Chicago’s Most Epic Shipwrecks

As an enormous body of water with a maximum depth of 925 feet, Lake Michigan’s ocean-like swells bring swashbuckling danger to craft that have sailed its surface for the last 12,000 years. Dive to the depths of the lake and discover these three storied shipwrecks from history.

Wings of the Wind

via Flickr user Aaron Hall

via Flickr user Aaron Hall

A two-masted carrier used to transport coal, Wings of the Wind met its end in 1866, just 11 years after it was built. Struck by another ship early in the morning, the ship went down, leaving the crew in distress, with little damage to the other vessel. The bow remains at the bottom, with brilliant photo opportunities for adventurous divers.

For more info on Wings of the Wind, click here.

Thomas Hume

via Flickr user Jim Sorbie

via Flickr user Jim Sorbie

The mysterious disappearance of the Thomas Hume in an 1891 storm, with all debris and the six crew members vanished, led to speculation that the crew stole the ship and repainted it so no one could identify the boat. The mystery continued until the completely intact vessel was discovered in underwater southern Lake Michigan in 2006.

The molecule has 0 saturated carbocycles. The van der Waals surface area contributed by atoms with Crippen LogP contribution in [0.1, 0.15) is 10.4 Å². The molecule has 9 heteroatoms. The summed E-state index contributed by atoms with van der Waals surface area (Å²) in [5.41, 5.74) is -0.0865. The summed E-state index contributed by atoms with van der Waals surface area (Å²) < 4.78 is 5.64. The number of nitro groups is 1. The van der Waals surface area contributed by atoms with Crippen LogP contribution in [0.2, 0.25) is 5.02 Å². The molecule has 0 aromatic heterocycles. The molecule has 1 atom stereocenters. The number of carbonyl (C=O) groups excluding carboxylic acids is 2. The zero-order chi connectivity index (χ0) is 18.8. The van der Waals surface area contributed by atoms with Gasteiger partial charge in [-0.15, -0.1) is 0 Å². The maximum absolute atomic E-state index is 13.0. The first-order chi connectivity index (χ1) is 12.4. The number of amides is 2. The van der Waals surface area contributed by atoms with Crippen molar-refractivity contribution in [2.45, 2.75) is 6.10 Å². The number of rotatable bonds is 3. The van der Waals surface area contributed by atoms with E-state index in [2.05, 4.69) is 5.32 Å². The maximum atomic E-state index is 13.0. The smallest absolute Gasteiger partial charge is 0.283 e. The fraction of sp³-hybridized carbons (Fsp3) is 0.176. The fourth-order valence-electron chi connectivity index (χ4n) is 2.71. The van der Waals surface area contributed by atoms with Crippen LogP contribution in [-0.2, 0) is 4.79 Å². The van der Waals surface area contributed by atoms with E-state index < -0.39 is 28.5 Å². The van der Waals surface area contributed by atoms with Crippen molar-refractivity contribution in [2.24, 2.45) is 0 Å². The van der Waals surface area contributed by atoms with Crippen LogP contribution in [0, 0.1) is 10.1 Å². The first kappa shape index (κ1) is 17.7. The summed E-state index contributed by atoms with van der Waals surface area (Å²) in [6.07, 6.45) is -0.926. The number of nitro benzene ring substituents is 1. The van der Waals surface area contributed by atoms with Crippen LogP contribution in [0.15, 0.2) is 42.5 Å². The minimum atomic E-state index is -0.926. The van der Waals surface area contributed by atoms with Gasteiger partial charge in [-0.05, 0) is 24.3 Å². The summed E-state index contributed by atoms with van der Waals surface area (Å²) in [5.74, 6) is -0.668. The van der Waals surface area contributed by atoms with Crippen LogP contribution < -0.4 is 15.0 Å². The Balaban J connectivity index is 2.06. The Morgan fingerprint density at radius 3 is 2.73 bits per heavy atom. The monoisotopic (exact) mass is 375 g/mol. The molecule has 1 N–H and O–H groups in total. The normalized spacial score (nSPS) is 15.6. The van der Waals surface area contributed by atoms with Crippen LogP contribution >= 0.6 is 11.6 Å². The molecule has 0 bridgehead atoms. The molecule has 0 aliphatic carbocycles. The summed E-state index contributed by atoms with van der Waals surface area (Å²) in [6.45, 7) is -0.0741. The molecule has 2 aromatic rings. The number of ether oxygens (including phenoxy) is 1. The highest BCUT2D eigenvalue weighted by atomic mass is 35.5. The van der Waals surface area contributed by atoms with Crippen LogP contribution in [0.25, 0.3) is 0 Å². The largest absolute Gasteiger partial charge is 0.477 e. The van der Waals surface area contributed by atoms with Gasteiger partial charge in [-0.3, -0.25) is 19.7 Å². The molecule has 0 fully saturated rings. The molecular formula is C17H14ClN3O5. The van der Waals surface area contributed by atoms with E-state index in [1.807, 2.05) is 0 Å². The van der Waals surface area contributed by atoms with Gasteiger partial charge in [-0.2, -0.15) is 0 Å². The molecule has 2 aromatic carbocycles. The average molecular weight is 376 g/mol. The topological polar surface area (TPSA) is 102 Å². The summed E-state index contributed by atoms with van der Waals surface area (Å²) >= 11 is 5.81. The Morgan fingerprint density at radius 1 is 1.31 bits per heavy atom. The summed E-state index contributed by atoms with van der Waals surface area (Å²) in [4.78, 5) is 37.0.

For more info on Thomas Hume, click here.

Wells Burt

via Flickr user Eric Gravengaard

via Flickr user Eric Gravengaard

In May of 1883, a storm of epic proportions rocked Lake Michigan, sending spurts of spray 100 feet high into the air as waves crashed on the Chicago lakefront. The Wells Burt, a coal transporter running from Buffalo to Chicago, couldn’t withstand the force and sank just 3 miles from Evanston. Today, the wreck remains intact in just 40 feet of water.

For more info on the Wells Burt, click here.

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